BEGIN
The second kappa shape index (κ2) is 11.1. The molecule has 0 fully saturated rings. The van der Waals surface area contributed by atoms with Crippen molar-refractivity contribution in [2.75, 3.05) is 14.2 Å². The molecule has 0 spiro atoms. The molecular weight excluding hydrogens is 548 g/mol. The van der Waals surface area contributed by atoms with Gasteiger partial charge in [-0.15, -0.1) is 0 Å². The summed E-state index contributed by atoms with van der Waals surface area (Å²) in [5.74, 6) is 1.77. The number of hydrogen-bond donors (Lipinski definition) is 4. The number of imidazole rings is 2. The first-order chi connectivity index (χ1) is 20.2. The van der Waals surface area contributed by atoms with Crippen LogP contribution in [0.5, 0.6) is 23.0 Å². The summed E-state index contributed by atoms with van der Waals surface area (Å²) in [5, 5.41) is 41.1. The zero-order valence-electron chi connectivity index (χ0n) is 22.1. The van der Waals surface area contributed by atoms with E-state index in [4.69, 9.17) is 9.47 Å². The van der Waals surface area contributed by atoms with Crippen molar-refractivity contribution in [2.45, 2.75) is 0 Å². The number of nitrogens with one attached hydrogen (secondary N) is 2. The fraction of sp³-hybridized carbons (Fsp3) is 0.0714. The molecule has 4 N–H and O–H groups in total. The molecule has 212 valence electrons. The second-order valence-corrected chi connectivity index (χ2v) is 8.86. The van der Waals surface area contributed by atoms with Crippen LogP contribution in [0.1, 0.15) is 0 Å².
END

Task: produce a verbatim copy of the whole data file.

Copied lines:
The second kappa shape index (κ2) is 11.1. The molecule has 0 fully saturated rings. The van der Waals surface area contributed by atoms with Crippen molar-refractivity contribution in [2.75, 3.05) is 14.2 Å². The molecule has 0 spiro atoms. The molecular weight excluding hydrogens is 548 g/mol. The van der Waals surface area contributed by atoms with Gasteiger partial charge in [-0.15, -0.1) is 0 Å². The summed E-state index contributed by atoms with van der Waals surface area (Å²) in [5.74, 6) is 1.77. The number of hydrogen-bond donors (Lipinski definition) is 4. The number of imidazole rings is 2. The first-order chi connectivity index (χ1) is 20.2. The van der Waals surface area contributed by atoms with Crippen LogP contribution in [0.5, 0.6) is 23.0 Å². The summed E-state index contributed by atoms with van der Waals surface area (Å²) in [5, 5.41) is 41.1. The zero-order valence-electron chi connectivity index (χ0n) is 22.1. The van der Waals surface area contributed by atoms with E-state index in [4.69, 9.17) is 9.47 Å². The van der Waals surface area contributed by atoms with Crippen molar-refractivity contribution in [2.45, 2.75) is 0 Å². The number of nitrogens with one attached hydrogen (secondary N) is 2. The fraction of sp³-hybridized carbons (Fsp3) is 0.0714. The molecule has 4 N–H and O–H groups in total. The molecule has 212 valence electrons. The second-order valence-corrected chi connectivity index (χ2v) is 8.86. The van der Waals surface area contributed by atoms with Crippen LogP contribution in [0.1, 0.15) is 0 Å².